Fall 1974 — In an experiment that enjoyed success, The One O'Clock Lab Band entered into a three-month contract to be the weekend (Fri-Sun) house band at a Dallas dinner club, which was part of an 11-leveled discothèque owned by Ronald Jackie Monesson (1930–1995) called "Oz" at 5429 LBJ Freeway. What amounted to a full scholarship, Lab Band members were paid slightly above union wages.
1976 June 3-July 8 — The One O'Clock Lab Band toured the Soviet Union (Moscow, Volgograd, and Yerevan), Portugal, and England — 5 cities, 25 concerts, 77 encores, 82,800 people. The tour was sponsored by the US Department of State as part of a US Bicentennial goodwill arts outreach. NBC broadcast the One O'Clock's July 4 Concert live from Moscow as part of its US Bicentennial commemorative. While on tour, members of the band held jam sessions with musicians from Moscow, Volgograd, and Yerevan. Breeden submitted to Soviet authorities a list of 96 arrangements, with descriptions, representing 10 hours of music intended for two-hour concerts. Without explanation, Soviet censors strictly prohibited two arrangements, St. Thomas (by Sonny Rollins, arranged by Gene Glover) and Mi Burrito (by Raymond Harry Brown). Without announcing the names of the arrangements, the band played both pieces during its July 4 NBC satellite broadcast without incident. The tour came at the request of a visitor from the Kremlin who had been treated to four performances intended to exemplify US excellence in the arts — first the Metropolitan Opera, then the rock group Chicago, then a ballet company, then the One O'Clock. While the One O'Clock performed in Soviet cities where no American cultural group had performed, they were met by fans who knew the band from broadcasts by the Voice of America and Radio Free Europe. Willis Conover, jazz host on Voice of America, was a judge at the 1960 Notre Dame Collegiate Jazz Festival in 1960. (see Conover Collection at UNT) The tour group included the first woman band member, Bev Dahlke (now Dahlke-Smith) (baritone sax).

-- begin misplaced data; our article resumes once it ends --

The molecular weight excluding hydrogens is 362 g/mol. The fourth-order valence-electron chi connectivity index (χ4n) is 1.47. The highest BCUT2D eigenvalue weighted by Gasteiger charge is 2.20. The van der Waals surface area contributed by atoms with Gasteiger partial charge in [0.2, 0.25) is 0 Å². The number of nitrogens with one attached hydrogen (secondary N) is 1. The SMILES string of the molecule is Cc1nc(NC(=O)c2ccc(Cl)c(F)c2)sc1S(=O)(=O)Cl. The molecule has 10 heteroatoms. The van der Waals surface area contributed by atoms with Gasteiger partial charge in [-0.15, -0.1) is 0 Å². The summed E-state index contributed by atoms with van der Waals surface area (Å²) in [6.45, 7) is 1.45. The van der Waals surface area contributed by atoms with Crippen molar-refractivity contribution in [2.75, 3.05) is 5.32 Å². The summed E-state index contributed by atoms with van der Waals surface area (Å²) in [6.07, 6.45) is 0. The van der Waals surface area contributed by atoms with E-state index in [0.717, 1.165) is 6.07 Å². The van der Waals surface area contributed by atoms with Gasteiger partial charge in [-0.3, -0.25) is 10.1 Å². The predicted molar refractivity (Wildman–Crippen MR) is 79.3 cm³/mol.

Summer 1977 — Spoleto Festival USA, Charleston, SC; the One O'Clock Lab Band, Phil Woods, Louie Bellson, Urbie Green, and Johnny Helms were the performers invited to perform jazz at first-ever Spoleto festival in the Americas. Since its 1958 founding in Italy by Gian Carlo Menotti, jazz had never been performed at a Spoleto event. Since its US spinoff debut in 1977 — Spoleto USA — jazz has played an integral role in what has become the largest performing arts festival in the Americas, dwarfing its Old World parent.
Summer 1978 — Spoleto Festival USA, Charleston, SC
Summer 1979 — Spoleto Festival USA, Charleston, SC; the One O'Clock received featured billing along with Buddy Rich, Phil Woods, and Woody Herman
Under the direction of Neil SlaterSummer 1996 — The One O'Clock performed during a three-week tour of Japan and spent a week in Hong Kong.
July 2008 — The One O'Clock performed at major jazz festivals in western Europe, including the Montreux Jazz Festival, in Montreux, Switzerland, the North Sea Jazz Festival in Rotterdam, Netherlands, and the Umbria Jazz Festival, in Perugia, Umbria, Italy. The tour also included performances at venues in Brienz, Switzerland, Vienne, France, and Rüdesheim, Germany.
Under the direction of Steve WiestMarch 2009 — The One O'Clock performed at Birdland, New York. This was the One O'Clock's New York debut under the direction of Steve Wiest.
July 2009 — The One O'Clock performed at the World Saxophone Congress XV in Bangkok, Thailand with James Carter and UNT alumnus Brad Leali
January and February 2010 — The University of North Texas One O'Clock Lab Band toured California while attending the 2010 Grammys
1924-1937 – Stage Band, Dance Band, Pit Orchestra; 1937-1949 – The Aces of CollegelandHerb Ellis (1921–2010)
Eugene Hall (1913–1993)
William F. Lee III
William Ennis Thomson
1947-1959 – Laboratory Dance BandsJack Alexander
Harry Babasin (1921–1988)
Jimmy Giuffre (1921–2008)
William F. Lee III
Gene Roland (1921–1982)
Ed Summerlin (1928–2006)
William Ennis Thomson
1959–1969 One O'Clock Lab BandDee Barton (1937–2001)
David Breeden (1946–2005)
James A. Hall
Tom "Bones" Malone
Bill Stapleton (1945–1984)
Lanny Steele (1933–1994)
1970sAshley Alexander (1934–1988)
John B. Riley
David Stockburger (tenor saxophonist)
Bill Stapleton (1945–1984)
Frederick I. Sturm
Student & faculty composers/arrangers for the One O'Clock (non-members)1950: Fisher Tull
1960s: Frank Mantooth
1970s: Rich Matteson
The Last Theme Song2011One O'Clock Lab Band Wikipedia
New CydoniaLab 2010 · 2010